2. Recurring stories.

The Sopranos is very strong on narrative, and not only that, on repeated narratives. Time and time again, we see the same story, but told in a different way to keep it fresh. Here's a sample:

Young Turk Rising - In Series 1, this is all about Tony and his nephew, Christopher Moltisanti (Michael Imperioli - a standout performance). Tony is constantly frustrated with Christopher's unreliability, Christopher with Tony's lack of trust. Christopher wants more responsibility, but Tony (rightly) feels he lacks commitment and focus. This one never completely goes away - and the Tony/Christopher relationship is pivotal to the whole show - but by Series 2, Christopher has settled down and is rising up the organisation and has people under him. Ironically, now it is Christopher who feels the burden of mentoring two young men. They too are impatient for power and glory and gradually spiral out of control, with tragic results. By Series 3, another young man comes into the frame, the son of Tony's oldest friend, the deceased mob boss Jackie Aprile. The twist on this version is that Tony promised his friend to keep young Jackie out of the business, but is powerless to stop him, and when he comes under the wing of the slimy Ralph Cifaretto, we know there's a disaster waiting to happen. The final version of the story is Antony Junior, Tony's son. Unlike the other young men, AJ is not reckless, aggressive or bold, yet his inability to stay at college, or hold down a job, leads him to drift. There is always a risk he will end up in Tony's world, though Tony continues to make efforts to prevent this right to the very end.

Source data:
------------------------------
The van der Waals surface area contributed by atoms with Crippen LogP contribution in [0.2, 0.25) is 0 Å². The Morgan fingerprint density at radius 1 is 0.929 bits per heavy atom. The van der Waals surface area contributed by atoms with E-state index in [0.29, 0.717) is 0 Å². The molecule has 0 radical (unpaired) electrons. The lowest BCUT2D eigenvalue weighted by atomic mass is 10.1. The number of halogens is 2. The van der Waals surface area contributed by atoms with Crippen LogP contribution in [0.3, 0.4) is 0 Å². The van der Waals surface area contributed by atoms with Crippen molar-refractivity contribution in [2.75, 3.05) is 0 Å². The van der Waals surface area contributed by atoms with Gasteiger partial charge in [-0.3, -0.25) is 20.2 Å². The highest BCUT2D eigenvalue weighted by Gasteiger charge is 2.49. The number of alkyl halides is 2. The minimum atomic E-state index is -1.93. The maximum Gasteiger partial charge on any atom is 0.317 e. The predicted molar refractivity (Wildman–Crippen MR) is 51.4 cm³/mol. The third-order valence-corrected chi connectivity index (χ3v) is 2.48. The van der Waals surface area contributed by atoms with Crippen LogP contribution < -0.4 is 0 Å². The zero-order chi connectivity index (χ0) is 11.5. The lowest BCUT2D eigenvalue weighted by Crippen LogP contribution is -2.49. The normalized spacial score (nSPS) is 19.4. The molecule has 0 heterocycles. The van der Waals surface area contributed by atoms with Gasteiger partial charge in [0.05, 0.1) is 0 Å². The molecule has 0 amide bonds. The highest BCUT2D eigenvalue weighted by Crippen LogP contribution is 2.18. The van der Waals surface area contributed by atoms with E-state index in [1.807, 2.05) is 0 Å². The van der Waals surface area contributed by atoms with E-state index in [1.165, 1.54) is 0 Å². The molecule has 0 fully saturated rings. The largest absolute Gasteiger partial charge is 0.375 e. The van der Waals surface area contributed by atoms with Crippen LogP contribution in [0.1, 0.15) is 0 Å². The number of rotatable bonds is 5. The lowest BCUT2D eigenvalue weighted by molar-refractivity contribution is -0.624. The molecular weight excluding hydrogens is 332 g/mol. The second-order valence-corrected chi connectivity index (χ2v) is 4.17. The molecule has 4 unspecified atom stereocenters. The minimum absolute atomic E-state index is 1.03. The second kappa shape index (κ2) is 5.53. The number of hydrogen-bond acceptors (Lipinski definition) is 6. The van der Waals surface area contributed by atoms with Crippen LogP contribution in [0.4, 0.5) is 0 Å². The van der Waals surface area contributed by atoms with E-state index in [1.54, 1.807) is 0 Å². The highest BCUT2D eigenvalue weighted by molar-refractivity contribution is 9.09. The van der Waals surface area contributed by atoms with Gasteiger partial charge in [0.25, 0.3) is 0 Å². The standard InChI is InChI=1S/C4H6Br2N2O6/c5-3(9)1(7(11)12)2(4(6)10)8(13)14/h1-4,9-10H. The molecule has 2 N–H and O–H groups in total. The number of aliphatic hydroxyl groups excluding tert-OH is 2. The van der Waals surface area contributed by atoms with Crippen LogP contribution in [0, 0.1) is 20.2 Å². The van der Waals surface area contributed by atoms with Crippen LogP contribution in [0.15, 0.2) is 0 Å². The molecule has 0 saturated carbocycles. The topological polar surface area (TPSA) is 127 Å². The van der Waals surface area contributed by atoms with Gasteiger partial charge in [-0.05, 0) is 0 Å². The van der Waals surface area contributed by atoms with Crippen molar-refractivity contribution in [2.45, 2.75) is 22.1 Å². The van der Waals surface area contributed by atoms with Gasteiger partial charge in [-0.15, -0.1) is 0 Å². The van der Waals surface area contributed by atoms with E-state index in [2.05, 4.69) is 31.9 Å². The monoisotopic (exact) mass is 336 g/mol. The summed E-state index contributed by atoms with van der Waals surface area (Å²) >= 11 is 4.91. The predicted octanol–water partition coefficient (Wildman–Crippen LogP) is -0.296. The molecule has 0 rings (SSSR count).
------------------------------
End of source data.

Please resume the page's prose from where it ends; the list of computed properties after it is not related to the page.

Respect Your Elders - Series 1 centres on Tony's relationships with his mother, Livia, and his uncle, Junior (Dominic Chianese). Tony is a good son, but his mother is a mean, manipulative, depressive (a brilliant turn by the late, lamented Nancy Marchand) who drives everyone away but Tony whom she treats abysmally. She's the only person who can do this without being killed, because she's his mother and has his utter respect, whatever she does. Junior was one of Tony's mentors when young ( a mirror of the Christopher/Tony relationship), but in old age he is fractious and petty, with a tendency to see slights where none are intended. He is both a liability and a danger to Tony's business and their relationship is fraught. Tony is torn between his desire to look after his elders, and his struggle to deal with their daily irritations. By the end of the Series he has learnt the truth about his mother, and rejected her, and found a way to control his uncle. In Series 2, Bobby Baccalara, Junior's driver is worried about his sick father, a hitman. Bobby's father has the opportunity for one more hit, which he seizes with relish, but Bobby is desperate for him not to do it, because of the state he is in. A rather extreme version of most people's worries about sick parents. As we move through each Series, Junior and Tony reach an understanding till Junior develops Alzheimers with terrible consequences for Tony. And in Series 6 this story is developed in a different way through Tony's friend Paulie, whose discovery of a family secret causes him to reject the mother who has only ever been loving and kind.